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The Story Behind Sky Project

Like a lot of artists, I use photography to document my work and to share my process with the world. I sometimes take photos as reference material for my work. And sometimes the photos make the work. In one of my newest works, Sky Project, I crowdsourced photos of the sky via Instagram to make a video projection. People from all over the world shared photos.

The project is a reaction to the outdoor experience as filtered through our phones. We take photos of everywhere we go and everything we do and share them on social platforms such as Instagram. Many people’s experience of the outdoors is entirely based on what is Instagrammable. So how do we continue to have unmediated experiences in nature with the constant distraction of telephones in our lives? Can we still do that?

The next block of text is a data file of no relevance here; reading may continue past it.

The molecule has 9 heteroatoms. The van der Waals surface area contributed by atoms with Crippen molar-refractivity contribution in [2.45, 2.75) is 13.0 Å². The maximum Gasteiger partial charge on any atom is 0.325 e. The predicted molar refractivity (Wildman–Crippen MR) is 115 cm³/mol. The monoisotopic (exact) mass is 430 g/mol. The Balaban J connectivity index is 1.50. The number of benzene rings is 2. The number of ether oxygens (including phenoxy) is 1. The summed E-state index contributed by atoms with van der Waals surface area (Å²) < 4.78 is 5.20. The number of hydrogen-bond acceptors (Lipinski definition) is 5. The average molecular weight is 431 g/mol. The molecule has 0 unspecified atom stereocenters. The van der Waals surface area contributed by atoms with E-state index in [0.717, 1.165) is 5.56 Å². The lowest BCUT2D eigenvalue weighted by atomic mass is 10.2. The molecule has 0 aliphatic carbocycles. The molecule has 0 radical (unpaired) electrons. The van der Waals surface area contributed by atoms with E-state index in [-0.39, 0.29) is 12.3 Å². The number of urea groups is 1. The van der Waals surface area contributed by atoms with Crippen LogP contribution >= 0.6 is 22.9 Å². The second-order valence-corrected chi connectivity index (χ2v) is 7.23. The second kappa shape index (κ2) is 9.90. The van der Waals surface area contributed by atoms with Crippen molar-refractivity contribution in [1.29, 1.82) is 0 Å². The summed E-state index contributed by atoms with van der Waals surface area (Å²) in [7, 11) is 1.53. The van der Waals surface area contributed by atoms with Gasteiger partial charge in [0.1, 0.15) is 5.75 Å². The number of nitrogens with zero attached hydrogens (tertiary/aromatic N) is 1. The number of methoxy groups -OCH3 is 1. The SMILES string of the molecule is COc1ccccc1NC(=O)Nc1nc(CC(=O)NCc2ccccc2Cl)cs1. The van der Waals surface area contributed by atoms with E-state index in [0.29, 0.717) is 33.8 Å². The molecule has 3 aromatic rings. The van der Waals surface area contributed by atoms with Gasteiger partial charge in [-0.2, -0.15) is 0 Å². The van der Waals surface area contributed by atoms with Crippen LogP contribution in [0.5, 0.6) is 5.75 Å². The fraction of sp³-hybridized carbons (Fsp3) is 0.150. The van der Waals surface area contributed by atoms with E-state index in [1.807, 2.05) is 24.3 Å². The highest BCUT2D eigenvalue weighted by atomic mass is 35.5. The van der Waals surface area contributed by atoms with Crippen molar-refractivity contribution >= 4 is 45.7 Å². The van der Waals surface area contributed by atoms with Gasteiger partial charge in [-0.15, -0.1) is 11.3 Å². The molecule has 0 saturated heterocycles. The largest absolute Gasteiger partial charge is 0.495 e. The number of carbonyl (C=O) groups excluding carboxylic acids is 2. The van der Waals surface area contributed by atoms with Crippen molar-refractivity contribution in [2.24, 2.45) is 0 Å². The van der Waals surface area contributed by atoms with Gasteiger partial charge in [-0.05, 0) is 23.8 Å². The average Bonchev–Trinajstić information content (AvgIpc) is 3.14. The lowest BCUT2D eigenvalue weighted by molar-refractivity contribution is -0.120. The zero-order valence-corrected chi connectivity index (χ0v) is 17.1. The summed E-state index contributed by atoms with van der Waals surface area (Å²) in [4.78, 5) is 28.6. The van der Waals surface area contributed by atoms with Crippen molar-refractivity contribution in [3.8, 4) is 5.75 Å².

While technology like our phones and social media connect us, they also sometimes broaden the divisions between us. When we go outside with friends and family, we can feel genuinely deep connections both with each other and the outdoors. Through Sky Project, I encouraged people to look up from their phones, toward the sky that we share with everyone else – to get outside and to look around. Ultimately, I want my work to spur viewers to get outside and experience nature for themselves. I hope that by doing this, we can forge more profound connections with each other and develop a deep appreciation of nature together.

See more of the project along with Paper Mountain HERE. You can see both projects at Elder Gallery of Contemporary Art in the exhibit “Beyond the Mountain” until April 26th.

Get a video tour of the exhibit on my blog HERE.

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